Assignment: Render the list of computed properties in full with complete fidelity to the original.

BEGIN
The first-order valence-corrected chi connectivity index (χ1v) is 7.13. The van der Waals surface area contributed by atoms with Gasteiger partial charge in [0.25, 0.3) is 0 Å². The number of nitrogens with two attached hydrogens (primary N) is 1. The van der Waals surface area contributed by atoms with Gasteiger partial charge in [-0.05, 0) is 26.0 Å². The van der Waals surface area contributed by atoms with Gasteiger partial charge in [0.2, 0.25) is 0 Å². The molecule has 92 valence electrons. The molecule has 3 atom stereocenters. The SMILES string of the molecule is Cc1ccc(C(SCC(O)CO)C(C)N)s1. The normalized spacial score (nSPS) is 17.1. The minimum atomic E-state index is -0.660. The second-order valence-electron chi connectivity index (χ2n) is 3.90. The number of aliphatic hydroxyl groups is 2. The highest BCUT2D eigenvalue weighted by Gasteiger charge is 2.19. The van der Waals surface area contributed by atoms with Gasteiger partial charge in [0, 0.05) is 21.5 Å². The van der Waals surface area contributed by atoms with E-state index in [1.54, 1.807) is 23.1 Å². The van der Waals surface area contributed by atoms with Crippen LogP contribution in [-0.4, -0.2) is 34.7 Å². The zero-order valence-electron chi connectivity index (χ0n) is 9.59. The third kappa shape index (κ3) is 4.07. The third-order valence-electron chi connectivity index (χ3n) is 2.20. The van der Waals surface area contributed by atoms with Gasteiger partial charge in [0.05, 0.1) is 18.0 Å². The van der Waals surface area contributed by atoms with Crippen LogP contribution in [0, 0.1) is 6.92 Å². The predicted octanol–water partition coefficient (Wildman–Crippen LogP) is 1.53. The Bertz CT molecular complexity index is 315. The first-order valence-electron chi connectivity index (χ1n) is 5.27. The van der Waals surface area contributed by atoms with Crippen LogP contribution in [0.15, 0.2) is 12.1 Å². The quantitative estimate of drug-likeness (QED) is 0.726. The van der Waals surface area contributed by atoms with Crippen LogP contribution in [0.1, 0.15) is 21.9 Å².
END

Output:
The first-order valence-corrected chi connectivity index (χ1v) is 7.13. The van der Waals surface area contributed by atoms with Gasteiger partial charge in [0.25, 0.3) is 0 Å². The number of nitrogens with two attached hydrogens (primary N) is 1. The van der Waals surface area contributed by atoms with Gasteiger partial charge in [-0.05, 0) is 26.0 Å². The van der Waals surface area contributed by atoms with Gasteiger partial charge in [0.2, 0.25) is 0 Å². The molecule has 92 valence electrons. The molecule has 3 atom stereocenters. The SMILES string of the molecule is Cc1ccc(C(SCC(O)CO)C(C)N)s1. The normalized spacial score (nSPS) is 17.1. The minimum atomic E-state index is -0.660. The second-order valence-electron chi connectivity index (χ2n) is 3.90. The number of aliphatic hydroxyl groups is 2. The highest BCUT2D eigenvalue weighted by Gasteiger charge is 2.19. The van der Waals surface area contributed by atoms with Gasteiger partial charge in [0, 0.05) is 21.5 Å². The van der Waals surface area contributed by atoms with E-state index in [1.54, 1.807) is 23.1 Å². The van der Waals surface area contributed by atoms with Crippen LogP contribution in [-0.4, -0.2) is 34.7 Å². The zero-order valence-electron chi connectivity index (χ0n) is 9.59. The third kappa shape index (κ3) is 4.07. The third-order valence-electron chi connectivity index (χ3n) is 2.20. The van der Waals surface area contributed by atoms with Gasteiger partial charge in [0.05, 0.1) is 18.0 Å². The van der Waals surface area contributed by atoms with Crippen LogP contribution in [0, 0.1) is 6.92 Å². The predicted octanol–water partition coefficient (Wildman–Crippen LogP) is 1.53. The Bertz CT molecular complexity index is 315. The first-order valence-electron chi connectivity index (χ1n) is 5.27. The van der Waals surface area contributed by atoms with Crippen LogP contribution in [0.15, 0.2) is 12.1 Å². The quantitative estimate of drug-likeness (QED) is 0.726. The van der Waals surface area contributed by atoms with Crippen LogP contribution in [0.1, 0.15) is 21.9 Å².